Exploring the Basics of DataFrames in PySpark

We shall be exploring Spark DataFrames using PySpark

To create a DataFrame we would require the following classes from PySpark:

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Then we shall create SparkSession(using its builder method) to build a Spark object that will help us create DataFrames:

Dataframe4

Here we have created a new instance of SparkSession called “DataFrame”

As we saw above in the blog, Spark creates a schema for a DataFrame, storing the column name, its data type, and its nullable property. We can infer a schema or provide a schema for a Dataframe:

Dataframe5

We are reading a CSV file and we are telling spark to automatically infer the schema from the CSV file (that is if we have headers on our CSV). It will intelligently make a correct inference about the columns and their associated data types. We also can manually supply to the schema:

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In this case, we would need to import StructType, StructField, and other data types from “pyspark.sql.types”:

Dataframe7

The DataFrame looks something like this:

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There are two ways to manipulate data frames:

  • Domain-specific language such as python

PySpark provides an in-built method for selecting and sorting the data. For example, we can filter the method combined with the sorting method.

Dataframe9

  • SQL syntax

We can run SQL queries on DataFrame using by creating a view with “createOrReplaceTempView” and then using spark’s SQL method on that view:

Dataframe10

As we can see, manipulation semantics seem similar only they are different in syntax and domain.

Conclusion

Spark DataFrames are powerful data structures that are highly optimized and use domain-specific language and SQL to manipulate the structured data. They are similar to what we see in pandas and database tables, but they do not utilize or perform distributed computations and optimization provided by Spark, making them a good use case for large-scale datasets for machine learning applications.

About CloudThat

CloudThat is also the official AWS (Amazon Web Services) Advanced Consulting Partner and Training partner and Microsoft gold partner, helping people develop knowledge of the cloud and help their businesses aim for higher goals using best in industry cloud computing practices and expertise. We are on a mission to build a robust cloud computing ecosystem by disseminating knowledge on technological intricacies within the cloud space. Our blogs, webinars, case studies, and white papers enable all the stakeholders in the cloud computing sphere.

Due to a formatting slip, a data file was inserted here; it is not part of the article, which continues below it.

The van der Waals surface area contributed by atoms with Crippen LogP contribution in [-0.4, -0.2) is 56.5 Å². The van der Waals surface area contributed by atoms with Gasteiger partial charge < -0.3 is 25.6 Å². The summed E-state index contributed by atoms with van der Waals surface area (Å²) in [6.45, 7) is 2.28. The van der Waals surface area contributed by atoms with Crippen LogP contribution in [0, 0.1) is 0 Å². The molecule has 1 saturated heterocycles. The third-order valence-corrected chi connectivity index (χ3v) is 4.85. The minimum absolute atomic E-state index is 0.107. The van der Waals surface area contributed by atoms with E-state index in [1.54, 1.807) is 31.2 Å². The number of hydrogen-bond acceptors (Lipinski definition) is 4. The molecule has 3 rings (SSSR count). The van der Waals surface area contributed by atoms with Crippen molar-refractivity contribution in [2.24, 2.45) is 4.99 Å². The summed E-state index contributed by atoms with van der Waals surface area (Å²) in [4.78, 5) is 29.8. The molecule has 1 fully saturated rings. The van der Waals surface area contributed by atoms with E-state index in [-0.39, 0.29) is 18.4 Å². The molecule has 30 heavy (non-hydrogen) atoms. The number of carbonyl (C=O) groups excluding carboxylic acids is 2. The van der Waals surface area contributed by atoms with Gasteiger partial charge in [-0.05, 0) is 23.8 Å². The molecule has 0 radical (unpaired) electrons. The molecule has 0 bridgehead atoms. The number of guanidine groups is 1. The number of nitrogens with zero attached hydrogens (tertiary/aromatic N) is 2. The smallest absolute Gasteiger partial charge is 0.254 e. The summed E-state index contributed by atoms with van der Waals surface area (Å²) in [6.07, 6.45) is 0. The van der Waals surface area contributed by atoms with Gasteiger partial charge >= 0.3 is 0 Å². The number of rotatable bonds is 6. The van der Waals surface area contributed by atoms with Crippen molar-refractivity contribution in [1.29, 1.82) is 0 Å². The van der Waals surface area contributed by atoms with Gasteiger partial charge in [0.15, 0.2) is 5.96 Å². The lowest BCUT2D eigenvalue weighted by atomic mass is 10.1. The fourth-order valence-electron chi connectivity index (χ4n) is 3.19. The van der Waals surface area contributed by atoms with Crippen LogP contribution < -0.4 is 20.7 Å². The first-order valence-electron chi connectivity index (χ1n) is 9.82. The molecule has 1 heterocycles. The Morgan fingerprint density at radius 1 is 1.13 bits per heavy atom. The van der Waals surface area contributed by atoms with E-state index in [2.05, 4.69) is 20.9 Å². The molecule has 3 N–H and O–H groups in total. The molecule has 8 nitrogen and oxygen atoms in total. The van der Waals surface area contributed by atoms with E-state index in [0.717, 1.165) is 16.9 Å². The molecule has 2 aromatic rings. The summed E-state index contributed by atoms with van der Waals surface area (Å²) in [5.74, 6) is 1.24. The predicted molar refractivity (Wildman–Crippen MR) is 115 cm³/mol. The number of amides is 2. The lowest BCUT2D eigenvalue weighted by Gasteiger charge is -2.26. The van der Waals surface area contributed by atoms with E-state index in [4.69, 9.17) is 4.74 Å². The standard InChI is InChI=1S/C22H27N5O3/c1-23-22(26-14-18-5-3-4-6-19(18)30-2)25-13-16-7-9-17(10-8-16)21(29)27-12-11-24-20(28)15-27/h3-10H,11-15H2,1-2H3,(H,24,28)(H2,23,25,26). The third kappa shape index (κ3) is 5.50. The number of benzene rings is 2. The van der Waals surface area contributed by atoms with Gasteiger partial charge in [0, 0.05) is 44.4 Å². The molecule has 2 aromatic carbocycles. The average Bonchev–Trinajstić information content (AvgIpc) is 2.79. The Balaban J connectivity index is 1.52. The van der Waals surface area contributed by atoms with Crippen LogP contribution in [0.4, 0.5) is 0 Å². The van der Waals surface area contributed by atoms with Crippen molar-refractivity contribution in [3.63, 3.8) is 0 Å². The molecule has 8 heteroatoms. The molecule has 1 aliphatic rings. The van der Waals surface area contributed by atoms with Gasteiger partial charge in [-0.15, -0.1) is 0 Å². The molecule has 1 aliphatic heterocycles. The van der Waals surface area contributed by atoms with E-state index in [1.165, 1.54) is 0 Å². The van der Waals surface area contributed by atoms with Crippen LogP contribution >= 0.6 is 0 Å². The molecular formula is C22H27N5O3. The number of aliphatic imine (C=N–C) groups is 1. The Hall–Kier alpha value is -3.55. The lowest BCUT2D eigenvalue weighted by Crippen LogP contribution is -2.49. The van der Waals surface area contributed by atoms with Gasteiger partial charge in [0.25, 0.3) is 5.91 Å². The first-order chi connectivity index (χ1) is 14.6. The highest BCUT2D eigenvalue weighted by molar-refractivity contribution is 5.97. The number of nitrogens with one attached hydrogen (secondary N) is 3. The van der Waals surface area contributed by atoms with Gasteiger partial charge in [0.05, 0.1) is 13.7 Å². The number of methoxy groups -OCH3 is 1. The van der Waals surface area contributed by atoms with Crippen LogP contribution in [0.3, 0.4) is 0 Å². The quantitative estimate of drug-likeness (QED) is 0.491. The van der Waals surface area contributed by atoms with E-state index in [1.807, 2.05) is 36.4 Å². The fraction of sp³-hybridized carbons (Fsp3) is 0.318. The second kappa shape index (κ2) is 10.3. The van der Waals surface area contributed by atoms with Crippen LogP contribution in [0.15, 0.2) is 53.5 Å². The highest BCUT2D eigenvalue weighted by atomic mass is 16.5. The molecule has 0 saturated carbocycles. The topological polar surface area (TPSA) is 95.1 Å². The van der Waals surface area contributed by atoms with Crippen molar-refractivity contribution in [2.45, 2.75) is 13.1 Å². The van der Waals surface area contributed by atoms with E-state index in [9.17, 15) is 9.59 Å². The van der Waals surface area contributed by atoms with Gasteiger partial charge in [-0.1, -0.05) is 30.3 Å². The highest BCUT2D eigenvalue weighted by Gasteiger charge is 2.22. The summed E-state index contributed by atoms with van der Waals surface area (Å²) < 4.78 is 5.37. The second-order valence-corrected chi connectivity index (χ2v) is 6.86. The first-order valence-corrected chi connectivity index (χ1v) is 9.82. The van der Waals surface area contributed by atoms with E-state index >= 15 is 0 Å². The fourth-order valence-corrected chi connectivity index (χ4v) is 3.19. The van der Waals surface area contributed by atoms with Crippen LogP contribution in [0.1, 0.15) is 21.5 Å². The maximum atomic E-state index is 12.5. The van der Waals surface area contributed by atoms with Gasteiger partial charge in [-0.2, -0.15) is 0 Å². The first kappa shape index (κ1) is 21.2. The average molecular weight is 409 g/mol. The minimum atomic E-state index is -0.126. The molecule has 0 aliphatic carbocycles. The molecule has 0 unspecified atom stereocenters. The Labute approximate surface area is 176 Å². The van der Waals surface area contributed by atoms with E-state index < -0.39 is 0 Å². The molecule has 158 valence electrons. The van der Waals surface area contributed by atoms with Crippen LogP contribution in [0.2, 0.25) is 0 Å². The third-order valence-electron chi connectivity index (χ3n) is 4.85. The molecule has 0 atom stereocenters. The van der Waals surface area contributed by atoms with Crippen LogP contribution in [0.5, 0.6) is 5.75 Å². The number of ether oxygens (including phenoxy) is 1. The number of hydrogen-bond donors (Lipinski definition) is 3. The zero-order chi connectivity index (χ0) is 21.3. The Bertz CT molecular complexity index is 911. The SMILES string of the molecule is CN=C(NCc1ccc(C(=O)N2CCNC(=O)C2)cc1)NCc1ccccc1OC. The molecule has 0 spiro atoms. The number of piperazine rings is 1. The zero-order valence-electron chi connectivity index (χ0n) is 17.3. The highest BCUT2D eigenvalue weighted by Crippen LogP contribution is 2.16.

Drop a query if you have any questions regarding Spark DataFrame and I will get back to you quickly.

To get started, go through our Consultancy page and Managed Services Package that is CloudThat’s offerings.

FAQs

Q1. What is the difference between Pandas DataFrames and Spark DataFrame?

A. Pandas DataFrames and Spark DataFrames are similar in terms of their visual representation as tables, but they are different in how they are stored, implemented and the methods they support. Pandas DataFrames are faster than Spark DataFrames due to parallelization: one runs on single machines and the other runs on multiple nodes/machines (or a cluster).

Q2. What is the language support for Spark?

A. Spark can be used or leveraged with python, Scale, Java, and R. Compared to Pandas library which is strictly made for python. This also affects the learning rate if you are only accustomed to one programming language.

Q3. When should we use Spark?

A. Ideally, if you have a large dataset with many features and it needs to be processed, Spark would be the right choice. If the dataset is smaller, there can be additional overhead, which can be slower to process, and in that case, one should use pandas. It should be noted that, Spark is majorly used for processing structured and semi-structured dataset.